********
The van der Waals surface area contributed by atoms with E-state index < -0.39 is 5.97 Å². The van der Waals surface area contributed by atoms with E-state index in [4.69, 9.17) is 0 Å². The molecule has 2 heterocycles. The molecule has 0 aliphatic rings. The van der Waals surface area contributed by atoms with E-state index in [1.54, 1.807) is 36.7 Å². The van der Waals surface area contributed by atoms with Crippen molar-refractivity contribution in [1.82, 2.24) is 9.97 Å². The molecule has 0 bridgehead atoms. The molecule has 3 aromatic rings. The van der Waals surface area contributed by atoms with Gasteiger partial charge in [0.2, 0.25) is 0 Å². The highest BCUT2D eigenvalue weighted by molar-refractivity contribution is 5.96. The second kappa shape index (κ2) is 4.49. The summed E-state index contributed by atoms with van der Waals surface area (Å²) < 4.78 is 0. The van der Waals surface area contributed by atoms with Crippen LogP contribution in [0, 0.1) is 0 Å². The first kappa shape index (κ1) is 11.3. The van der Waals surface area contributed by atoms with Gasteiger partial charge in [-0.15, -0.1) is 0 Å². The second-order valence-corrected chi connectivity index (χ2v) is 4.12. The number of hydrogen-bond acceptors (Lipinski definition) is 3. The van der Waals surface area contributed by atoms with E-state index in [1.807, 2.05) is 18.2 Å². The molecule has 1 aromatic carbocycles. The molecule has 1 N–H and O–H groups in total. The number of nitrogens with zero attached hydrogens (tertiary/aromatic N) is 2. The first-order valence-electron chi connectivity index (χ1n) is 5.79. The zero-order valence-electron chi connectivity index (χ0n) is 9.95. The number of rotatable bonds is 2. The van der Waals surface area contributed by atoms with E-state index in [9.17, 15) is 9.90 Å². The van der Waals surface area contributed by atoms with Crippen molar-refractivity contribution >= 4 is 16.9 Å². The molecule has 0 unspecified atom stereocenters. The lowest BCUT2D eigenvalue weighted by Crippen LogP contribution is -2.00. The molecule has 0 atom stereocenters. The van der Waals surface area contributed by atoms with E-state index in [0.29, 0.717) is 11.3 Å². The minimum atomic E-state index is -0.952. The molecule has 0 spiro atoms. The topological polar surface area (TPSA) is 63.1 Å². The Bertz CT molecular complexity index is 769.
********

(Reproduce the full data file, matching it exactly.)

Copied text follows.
The van der Waals surface area contributed by atoms with E-state index < -0.39 is 5.97 Å². The van der Waals surface area contributed by atoms with E-state index in [4.69, 9.17) is 0 Å². The molecule has 2 heterocycles. The molecule has 0 aliphatic rings. The van der Waals surface area contributed by atoms with E-state index in [1.54, 1.807) is 36.7 Å². The van der Waals surface area contributed by atoms with Crippen molar-refractivity contribution in [1.82, 2.24) is 9.97 Å². The molecule has 0 bridgehead atoms. The molecule has 3 aromatic rings. The van der Waals surface area contributed by atoms with Gasteiger partial charge in [0.2, 0.25) is 0 Å². The highest BCUT2D eigenvalue weighted by molar-refractivity contribution is 5.96. The second kappa shape index (κ2) is 4.49. The summed E-state index contributed by atoms with van der Waals surface area (Å²) < 4.78 is 0. The van der Waals surface area contributed by atoms with Crippen LogP contribution in [0, 0.1) is 0 Å². The first kappa shape index (κ1) is 11.3. The van der Waals surface area contributed by atoms with Gasteiger partial charge in [-0.15, -0.1) is 0 Å². The second-order valence-corrected chi connectivity index (χ2v) is 4.12. The number of hydrogen-bond acceptors (Lipinski definition) is 3. The van der Waals surface area contributed by atoms with E-state index in [1.807, 2.05) is 18.2 Å². The molecule has 1 aromatic carbocycles. The molecule has 1 N–H and O–H groups in total. The number of nitrogens with zero attached hydrogens (tertiary/aromatic N) is 2. The first-order valence-electron chi connectivity index (χ1n) is 5.79. The zero-order valence-electron chi connectivity index (χ0n) is 9.95. The number of rotatable bonds is 2. The van der Waals surface area contributed by atoms with E-state index in [9.17, 15) is 9.90 Å². The van der Waals surface area contributed by atoms with Crippen molar-refractivity contribution >= 4 is 16.9 Å². The molecule has 0 unspecified atom stereocenters. The lowest BCUT2D eigenvalue weighted by Crippen LogP contribution is -2.00. The molecule has 0 atom stereocenters. The van der Waals surface area contributed by atoms with E-state index in [0.29, 0.717) is 11.3 Å². The minimum atomic E-state index is -0.952. The molecule has 0 spiro atoms. The topological polar surface area (TPSA) is 63.1 Å². The Bertz CT molecular complexity index is 769.